Tagged: learning

AVOID NOISE

Live and work in a quiet place. Soundproof your home. Wear earplugs, shooting muffs, or sound-canceling headphones. Take refuge in nature.

Frequent exposure to noise increases heart attack risk by as much as 50 percent. Frequent exposure to noise also significantly impedes learning. One study found that “reading skills are markedly delayed in children exposed to high levels of aircraft noise. A mere 5-decibel increase is enough to delay learning by up to two months.

Conversely, by spending time in nature, you give “top-down directed-attention abilities a chance to replenish.

 

Further reading:

Berman et al. 2008. The Cognitive Benefits of Interacting with Nature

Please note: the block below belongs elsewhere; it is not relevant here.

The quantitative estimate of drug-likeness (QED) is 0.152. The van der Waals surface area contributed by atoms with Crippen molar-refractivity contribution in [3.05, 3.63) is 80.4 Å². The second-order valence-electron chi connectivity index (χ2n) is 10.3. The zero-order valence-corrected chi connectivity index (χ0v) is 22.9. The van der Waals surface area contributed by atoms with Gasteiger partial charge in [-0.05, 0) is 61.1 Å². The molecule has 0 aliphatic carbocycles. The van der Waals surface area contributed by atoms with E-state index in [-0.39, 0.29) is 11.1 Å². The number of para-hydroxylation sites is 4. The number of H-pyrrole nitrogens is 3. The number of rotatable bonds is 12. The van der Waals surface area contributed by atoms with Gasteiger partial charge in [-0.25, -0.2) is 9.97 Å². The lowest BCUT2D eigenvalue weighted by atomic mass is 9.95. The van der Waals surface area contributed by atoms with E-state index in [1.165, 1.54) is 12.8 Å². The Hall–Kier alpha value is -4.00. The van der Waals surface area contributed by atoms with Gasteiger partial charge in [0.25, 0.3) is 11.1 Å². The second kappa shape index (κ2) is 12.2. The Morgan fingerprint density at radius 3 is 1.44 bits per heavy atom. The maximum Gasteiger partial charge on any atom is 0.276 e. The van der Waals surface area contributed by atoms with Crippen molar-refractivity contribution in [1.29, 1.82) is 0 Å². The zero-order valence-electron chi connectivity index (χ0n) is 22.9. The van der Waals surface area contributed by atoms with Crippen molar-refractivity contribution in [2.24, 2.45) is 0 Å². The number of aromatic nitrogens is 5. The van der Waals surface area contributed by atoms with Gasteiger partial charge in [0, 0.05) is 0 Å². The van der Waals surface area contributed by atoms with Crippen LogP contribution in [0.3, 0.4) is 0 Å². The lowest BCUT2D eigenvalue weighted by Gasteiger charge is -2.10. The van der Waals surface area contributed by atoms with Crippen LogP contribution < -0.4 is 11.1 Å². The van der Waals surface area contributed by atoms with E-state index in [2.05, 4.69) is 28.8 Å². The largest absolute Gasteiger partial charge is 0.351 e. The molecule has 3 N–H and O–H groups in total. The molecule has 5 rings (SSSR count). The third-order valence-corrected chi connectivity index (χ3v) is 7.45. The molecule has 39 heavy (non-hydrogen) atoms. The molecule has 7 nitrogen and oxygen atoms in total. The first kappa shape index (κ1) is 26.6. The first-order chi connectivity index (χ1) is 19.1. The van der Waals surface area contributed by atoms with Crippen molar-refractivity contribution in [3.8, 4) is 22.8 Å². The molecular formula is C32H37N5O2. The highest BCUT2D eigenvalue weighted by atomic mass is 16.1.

Craig Childs. 2009-06-25. Perfect Quiet. PSMag

Sorenson et al. 2012. Road Traffic Noise and Incident Myocardial Infarction: A Prospective Cohort Study

TAKE TESTS TO LEARN

Take tests to learn, not just to assess what you know.

Test taking, which involves retrieving information, is significantly more effective than techniques such as rereading or concept mapping, both of which may foster false confidence. “Once information can be recalled, repeated encoding in study trials produced no benefit, whereas repeated retrieval in test trials generated large benefits for long-term retention.

 

References:

Pam Belluck. 2011-01-20. To Really Learn, Quit Studying and Take a Test. NYT

Karpicke, Jeffrey D. and Henry L. Roediger. 2008. The Critical Importance of Retrieval for Learning

Karpicke, Jeffrey D. and Janell R. Blunt. 2011. Retrieval Practice Produces More Learning than Elaborative Studying with Concept Mapping